Then they returned to Jerusalem from the mount called Olivet, which is near Jerusalem, a sabbath day’s journey away. When they had entered the city, they went to the room upstairs where they were staying, Peter, and John, and James, and Andrew, Philip and Thomas, Bartholomew and Matthew, James son of Alphaeus, and Simon the Zealot, and Judas son of James. All these were constantly devoting themselves to prayer, together with certain women, including Mary the mother of Jesus, as well as his brothers.
In the sixth month the angel Gabriel as sent by God to a town in Galilee called Nazareth, to a virgin engaged to a man whose name was Joseph, of the house of David. The virgin’s name was Mary. And he came to her and said, “Greetings, favored one! The Lord is with you.” But she was much perplexed by his words and pondered what sort of greeting this might be. The angel said to her, “Do not be afraid, Mary, for you have found favor with God. And now, you will conceive in your womb and bear a son, and you will name him Jesus. He will be great, and will be called the Son of the Most High, and the Lord God will give to him the throne of his ancestor David. He will reign over the house of Jacob forever, and of his kingdom there will be no end.” Mary said to the angel, “How can this be, since I am a virgin?” The angel said to her, “The Holy Spirit will come upon you, and the power of the Most High will overshadow you; therefore the child to be born will be holy; he will be called Son of God. And now, your relative Elizabeth in her old age has also conceived a son; and this is the sixth month for her who was said to be barren. For nothing will be impossible with God.” Then Mary said, “Here am I, the servant of the Lord; let it be with me according to your word.” Then the angel departed from her.
This feast is focussed on the intercessory power of our Blessed Lady on behalf of God's people. It was instituted by Pope Saint Pius V in thanksgiving for the decisive naval victory of a Christian fleet over the Turks at Lepanto on October 7, 1571, a favour widely attributed to intense recitation of the Rosary. This crucial battle saved Europe from invasion by the forces of Islam, and the victory over the Ottomans is commemorated by the invocation “Mary, help of Christians,” inserted in the Litany of Loreto. Years later the Turks were again defeated at Belgrade on the Feast of Our Lady of the Snows, in 1716. Another victory that year near the feast of the Assumption prompted pope Clement XI to mandate the Feast of the Rosary for celebration by the universal Church. Leo XIII added to the Litany of Loreto the invocation “Queen of the most Holy Rosary, pray for us,”.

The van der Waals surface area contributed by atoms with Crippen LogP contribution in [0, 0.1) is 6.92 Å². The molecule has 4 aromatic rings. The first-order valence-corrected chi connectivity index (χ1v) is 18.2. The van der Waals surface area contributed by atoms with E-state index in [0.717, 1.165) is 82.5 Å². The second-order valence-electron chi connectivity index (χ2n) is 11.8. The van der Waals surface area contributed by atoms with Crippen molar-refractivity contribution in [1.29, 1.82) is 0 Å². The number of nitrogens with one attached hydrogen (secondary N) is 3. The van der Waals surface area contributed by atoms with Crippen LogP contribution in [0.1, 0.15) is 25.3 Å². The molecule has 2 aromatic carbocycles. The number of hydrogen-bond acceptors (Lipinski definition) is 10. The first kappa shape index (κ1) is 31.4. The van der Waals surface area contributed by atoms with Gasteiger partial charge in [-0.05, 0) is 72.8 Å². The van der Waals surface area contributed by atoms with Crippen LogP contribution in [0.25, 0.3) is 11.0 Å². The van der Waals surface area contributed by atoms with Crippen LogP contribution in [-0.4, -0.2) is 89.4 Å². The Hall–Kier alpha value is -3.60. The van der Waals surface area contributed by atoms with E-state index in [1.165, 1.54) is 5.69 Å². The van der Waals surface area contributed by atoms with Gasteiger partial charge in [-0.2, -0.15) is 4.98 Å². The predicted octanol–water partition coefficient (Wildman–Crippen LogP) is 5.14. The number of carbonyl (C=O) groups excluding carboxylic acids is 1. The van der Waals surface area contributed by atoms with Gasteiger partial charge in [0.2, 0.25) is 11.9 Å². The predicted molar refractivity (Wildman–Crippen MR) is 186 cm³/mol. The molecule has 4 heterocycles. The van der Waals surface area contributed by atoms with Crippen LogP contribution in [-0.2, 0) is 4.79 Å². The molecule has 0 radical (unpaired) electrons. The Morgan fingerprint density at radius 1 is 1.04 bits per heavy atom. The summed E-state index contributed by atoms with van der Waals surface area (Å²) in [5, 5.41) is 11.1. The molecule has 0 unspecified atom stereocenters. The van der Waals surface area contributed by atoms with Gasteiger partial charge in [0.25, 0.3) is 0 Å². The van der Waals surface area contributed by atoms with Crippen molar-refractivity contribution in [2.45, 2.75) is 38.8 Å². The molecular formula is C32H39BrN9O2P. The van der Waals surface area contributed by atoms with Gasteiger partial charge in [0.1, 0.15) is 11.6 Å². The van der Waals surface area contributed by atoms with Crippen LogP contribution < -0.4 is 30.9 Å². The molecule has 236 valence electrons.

In modern times successive popes have urged the faithful to pray the Rosary regularly, as a form of contemplative prayer focussed on the life of Christ. It calls attention to the saving mysteries of Christ and Mary’s close association with her Son in his mission. Pope St John Paul II called the rosary a “Christocentric prayer” that summarises the whole Gospel message. His letter Rosarium Virginis Mariae (2002) expanded the scope of the rosary to include five extra mysteries (“Mysteries of Light”) to summarise the life and mission of Jesus. These are: 1) The Baptism of Christ in the Jordan. 2) The Wedding Feast of Cana. 3) The Announcement of the Kingdom. 4) The Transfiguration. 5) The Institution of the Holy Eucharist.
The Rosary invites us to pray about the great mysteries of the life, death and resurrection of Jesus. We honour the Virgin Mary as a deeply reflective person. In the second chapter of his gospel, Luke says of her that she “treasured all these words and pondered them in her heart.” Again, in response to what Jesus said to her in the temple, Luke says that Mary “treasured all these things in her heart.” Luke presents her as a contemplative person, reflecting on all that was happening in the life of her Son. To that extent, she embodies the attitude of mind and heart that we are invited to bring to praying the Rosary. In that prayer, we treasure and ponder upon the key moments in the journey of Jesus in this world and from this world to the Father.
Mary not only pondered on what God was doing in the words and deeds of her Son, but she gave herself over to what God was doing, as shown by her response to the visit of Gabriel in today’s gospel, “Let what you have said be done to me” or “Let it be to me according to your word.” As we ponder on all God is doing in the words and deeds of Jesus, we too will hear the call to give ourselves over more fully to God’s purpose for our lives.